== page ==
How Part of You Dies During Grief

by John Pavlovitz, author of A Year in Grief Valley

At one time or another you’ve probably heard someone say, that when a person you love dies, a part of you dies too.

I used to think that was just a beautiful figure of speech, a touching poetic image that spoke symbolically to the depth of our profound sadness and loss.

That is, until this week, when I died.

My father passed away suddenly nearly two years ago, and I’ve written a great deal here about the road I’ve traveled since then. It’s one that’s meandered from the night-time depths of heaving sobs, to sweet sunrise moments of incredible gratitude. Most of the time I’ve naturally grieved his loss from my life; the absence replacing his presence.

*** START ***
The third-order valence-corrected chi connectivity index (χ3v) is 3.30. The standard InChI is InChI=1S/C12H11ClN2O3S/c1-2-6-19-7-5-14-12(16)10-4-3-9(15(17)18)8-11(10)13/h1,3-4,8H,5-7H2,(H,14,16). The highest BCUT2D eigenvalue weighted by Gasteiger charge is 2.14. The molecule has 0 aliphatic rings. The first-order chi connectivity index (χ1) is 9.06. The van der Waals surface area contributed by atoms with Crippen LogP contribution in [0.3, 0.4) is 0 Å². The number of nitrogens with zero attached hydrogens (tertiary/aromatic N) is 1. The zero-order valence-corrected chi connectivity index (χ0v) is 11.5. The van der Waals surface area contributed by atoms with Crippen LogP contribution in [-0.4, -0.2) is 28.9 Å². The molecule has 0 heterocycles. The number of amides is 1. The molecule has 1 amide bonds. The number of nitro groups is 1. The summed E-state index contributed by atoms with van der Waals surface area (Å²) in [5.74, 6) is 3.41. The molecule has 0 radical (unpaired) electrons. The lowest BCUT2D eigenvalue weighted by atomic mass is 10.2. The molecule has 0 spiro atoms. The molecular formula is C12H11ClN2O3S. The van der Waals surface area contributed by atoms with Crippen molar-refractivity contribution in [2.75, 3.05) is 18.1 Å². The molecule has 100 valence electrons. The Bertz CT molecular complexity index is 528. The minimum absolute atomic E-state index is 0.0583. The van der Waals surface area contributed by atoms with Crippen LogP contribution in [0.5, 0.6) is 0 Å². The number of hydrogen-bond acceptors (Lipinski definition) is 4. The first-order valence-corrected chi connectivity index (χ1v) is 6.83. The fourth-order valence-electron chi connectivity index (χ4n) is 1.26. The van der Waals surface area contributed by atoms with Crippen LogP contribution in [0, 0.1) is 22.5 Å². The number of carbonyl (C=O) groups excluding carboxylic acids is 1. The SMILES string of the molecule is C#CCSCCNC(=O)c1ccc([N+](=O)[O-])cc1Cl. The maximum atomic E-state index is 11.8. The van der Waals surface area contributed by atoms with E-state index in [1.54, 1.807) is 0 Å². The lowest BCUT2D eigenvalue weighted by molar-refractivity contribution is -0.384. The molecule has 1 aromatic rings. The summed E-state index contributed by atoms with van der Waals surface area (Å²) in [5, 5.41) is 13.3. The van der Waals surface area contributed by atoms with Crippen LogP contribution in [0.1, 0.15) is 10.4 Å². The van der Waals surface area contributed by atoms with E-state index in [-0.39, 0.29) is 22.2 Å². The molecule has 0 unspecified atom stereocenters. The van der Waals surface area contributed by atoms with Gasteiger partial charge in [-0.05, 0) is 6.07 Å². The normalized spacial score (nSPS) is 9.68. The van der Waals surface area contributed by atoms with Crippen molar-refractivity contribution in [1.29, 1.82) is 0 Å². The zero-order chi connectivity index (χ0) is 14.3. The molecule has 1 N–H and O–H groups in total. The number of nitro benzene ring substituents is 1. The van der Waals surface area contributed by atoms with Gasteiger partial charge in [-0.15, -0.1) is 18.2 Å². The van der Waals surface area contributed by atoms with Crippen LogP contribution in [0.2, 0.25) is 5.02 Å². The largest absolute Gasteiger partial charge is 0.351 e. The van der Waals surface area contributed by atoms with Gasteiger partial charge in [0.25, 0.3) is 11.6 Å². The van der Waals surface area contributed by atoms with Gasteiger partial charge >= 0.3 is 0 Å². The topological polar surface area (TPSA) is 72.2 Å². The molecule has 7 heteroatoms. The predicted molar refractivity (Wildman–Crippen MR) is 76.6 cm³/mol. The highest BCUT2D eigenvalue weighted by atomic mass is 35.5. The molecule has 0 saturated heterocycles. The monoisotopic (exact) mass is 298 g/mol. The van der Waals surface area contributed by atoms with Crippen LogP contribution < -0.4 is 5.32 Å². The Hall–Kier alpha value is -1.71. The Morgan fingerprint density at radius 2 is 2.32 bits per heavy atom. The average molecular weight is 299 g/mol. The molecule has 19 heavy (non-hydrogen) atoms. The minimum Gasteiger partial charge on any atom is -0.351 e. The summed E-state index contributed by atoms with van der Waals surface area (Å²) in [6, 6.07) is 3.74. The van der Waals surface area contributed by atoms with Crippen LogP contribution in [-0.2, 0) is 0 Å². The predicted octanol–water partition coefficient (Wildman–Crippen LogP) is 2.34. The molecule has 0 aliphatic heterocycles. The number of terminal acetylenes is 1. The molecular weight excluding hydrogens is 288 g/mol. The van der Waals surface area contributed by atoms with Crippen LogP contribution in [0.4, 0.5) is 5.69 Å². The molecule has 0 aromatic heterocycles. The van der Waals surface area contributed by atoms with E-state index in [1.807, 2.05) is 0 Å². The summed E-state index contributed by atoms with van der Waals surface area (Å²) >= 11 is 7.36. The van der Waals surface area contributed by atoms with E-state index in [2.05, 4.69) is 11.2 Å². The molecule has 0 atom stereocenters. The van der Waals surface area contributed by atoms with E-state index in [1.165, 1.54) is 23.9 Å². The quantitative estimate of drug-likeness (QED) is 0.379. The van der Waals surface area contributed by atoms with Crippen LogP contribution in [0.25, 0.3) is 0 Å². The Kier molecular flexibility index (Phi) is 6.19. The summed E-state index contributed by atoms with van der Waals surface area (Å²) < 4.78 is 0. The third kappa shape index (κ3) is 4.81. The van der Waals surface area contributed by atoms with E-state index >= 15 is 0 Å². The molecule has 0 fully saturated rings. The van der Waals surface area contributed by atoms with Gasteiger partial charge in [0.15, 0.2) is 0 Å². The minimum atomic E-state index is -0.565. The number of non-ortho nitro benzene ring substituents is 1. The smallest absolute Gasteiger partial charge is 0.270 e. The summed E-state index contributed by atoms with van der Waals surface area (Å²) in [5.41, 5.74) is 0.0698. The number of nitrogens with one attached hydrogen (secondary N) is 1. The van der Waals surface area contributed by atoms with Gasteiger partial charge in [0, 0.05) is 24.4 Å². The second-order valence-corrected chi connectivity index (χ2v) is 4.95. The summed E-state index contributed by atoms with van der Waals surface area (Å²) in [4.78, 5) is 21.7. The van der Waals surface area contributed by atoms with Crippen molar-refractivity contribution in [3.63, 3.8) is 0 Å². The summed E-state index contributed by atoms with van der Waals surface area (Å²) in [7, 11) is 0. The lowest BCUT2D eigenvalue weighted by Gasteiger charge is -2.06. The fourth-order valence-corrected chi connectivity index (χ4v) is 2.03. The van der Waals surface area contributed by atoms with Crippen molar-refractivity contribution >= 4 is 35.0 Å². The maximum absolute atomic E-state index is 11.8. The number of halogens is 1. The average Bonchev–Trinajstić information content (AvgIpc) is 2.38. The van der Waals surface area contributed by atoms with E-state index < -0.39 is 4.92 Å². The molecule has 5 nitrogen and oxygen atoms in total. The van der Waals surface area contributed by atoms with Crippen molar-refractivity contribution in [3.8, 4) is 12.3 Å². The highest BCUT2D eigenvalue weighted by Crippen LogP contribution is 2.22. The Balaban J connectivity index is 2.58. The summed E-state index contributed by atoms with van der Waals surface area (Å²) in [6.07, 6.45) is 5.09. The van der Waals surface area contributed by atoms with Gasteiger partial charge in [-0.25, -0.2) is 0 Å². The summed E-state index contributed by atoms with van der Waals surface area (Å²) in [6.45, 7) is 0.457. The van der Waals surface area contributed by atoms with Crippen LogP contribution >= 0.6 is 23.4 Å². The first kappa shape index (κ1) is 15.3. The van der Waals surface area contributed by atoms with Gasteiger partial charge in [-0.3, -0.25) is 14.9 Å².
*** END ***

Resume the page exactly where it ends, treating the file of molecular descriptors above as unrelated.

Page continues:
Recently though, I came face to face with the me who also left for good, on the day that he did.

Over the course of our 44 years together, my dad and I did lots of really great stuff—just the two of us. As you do when you lose someone you love, I often find myself randomly rewinding to those places and times in the past, to remind me of the love, and adventures, and the laughter we shared. One of those cherished memories was of the Saturdays in my early teenage years, when I’d accompany him to a local indoor flea market at the New York State Fairgrounds. Times were tough for our family then, (though I was quite oblivious), and my father was selling athletic shoes on the side, to help keep our heat on and our pantry full.

cemetary tombstones